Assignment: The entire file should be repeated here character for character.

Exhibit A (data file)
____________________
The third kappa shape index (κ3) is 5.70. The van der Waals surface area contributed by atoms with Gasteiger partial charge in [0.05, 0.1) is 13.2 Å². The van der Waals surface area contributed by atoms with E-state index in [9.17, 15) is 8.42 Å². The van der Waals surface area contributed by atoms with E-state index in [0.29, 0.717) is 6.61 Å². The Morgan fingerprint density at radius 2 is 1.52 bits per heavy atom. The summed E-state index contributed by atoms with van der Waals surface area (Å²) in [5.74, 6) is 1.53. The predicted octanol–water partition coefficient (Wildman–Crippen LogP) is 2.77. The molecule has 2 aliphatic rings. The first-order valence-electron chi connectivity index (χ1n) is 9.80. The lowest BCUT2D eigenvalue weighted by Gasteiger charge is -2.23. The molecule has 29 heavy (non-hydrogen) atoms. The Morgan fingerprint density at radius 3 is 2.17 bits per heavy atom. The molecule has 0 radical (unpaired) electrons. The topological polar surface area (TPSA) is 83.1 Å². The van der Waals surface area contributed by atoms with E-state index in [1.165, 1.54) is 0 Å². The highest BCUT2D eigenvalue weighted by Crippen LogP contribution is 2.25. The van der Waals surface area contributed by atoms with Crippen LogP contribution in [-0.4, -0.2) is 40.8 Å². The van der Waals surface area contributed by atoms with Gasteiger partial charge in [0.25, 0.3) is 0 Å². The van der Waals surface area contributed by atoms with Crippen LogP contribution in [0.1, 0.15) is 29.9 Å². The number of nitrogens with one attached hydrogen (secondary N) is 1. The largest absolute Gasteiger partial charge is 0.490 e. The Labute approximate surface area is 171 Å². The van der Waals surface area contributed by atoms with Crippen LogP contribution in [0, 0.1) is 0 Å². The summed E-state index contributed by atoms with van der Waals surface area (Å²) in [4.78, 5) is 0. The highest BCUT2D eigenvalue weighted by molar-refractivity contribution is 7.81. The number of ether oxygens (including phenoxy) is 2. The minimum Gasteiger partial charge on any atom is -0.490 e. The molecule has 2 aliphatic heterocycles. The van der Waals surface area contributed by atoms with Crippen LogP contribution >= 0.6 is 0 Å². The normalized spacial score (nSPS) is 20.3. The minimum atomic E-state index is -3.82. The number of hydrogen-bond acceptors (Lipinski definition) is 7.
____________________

The third kappa shape index (κ3) is 5.70. The van der Waals surface area contributed by atoms with Gasteiger partial charge in [0.05, 0.1) is 13.2 Å². The van der Waals surface area contributed by atoms with E-state index in [9.17, 15) is 8.42 Å². The van der Waals surface area contributed by atoms with E-state index in [0.29, 0.717) is 6.61 Å². The Morgan fingerprint density at radius 2 is 1.52 bits per heavy atom. The summed E-state index contributed by atoms with van der Waals surface area (Å²) in [5.74, 6) is 1.53. The predicted octanol–water partition coefficient (Wildman–Crippen LogP) is 2.77. The molecule has 2 aliphatic rings. The first-order valence-electron chi connectivity index (χ1n) is 9.80. The lowest BCUT2D eigenvalue weighted by Gasteiger charge is -2.23. The molecule has 29 heavy (non-hydrogen) atoms. The Morgan fingerprint density at radius 3 is 2.17 bits per heavy atom. The molecule has 0 radical (unpaired) electrons. The topological polar surface area (TPSA) is 83.1 Å². The van der Waals surface area contributed by atoms with E-state index in [1.165, 1.54) is 0 Å². The highest BCUT2D eigenvalue weighted by Crippen LogP contribution is 2.25. The van der Waals surface area contributed by atoms with Crippen LogP contribution in [-0.4, -0.2) is 40.8 Å². The van der Waals surface area contributed by atoms with Gasteiger partial charge in [0.25, 0.3) is 0 Å². The van der Waals surface area contributed by atoms with Crippen LogP contribution in [0.1, 0.15) is 29.9 Å². The number of nitrogens with one attached hydrogen (secondary N) is 1. The largest absolute Gasteiger partial charge is 0.490 e. The Labute approximate surface area is 171 Å². The van der Waals surface area contributed by atoms with Crippen LogP contribution in [0, 0.1) is 0 Å². The summed E-state index contributed by atoms with van der Waals surface area (Å²) in [4.78, 5) is 0. The highest BCUT2D eigenvalue weighted by molar-refractivity contribution is 7.81. The number of ether oxygens (including phenoxy) is 2. The minimum Gasteiger partial charge on any atom is -0.490 e. The molecule has 2 aliphatic heterocycles. The van der Waals surface area contributed by atoms with Crippen LogP contribution >= 0.6 is 0 Å². The normalized spacial score (nSPS) is 20.3. The minimum atomic E-state index is -3.82. The number of hydrogen-bond acceptors (Lipinski definition) is 7.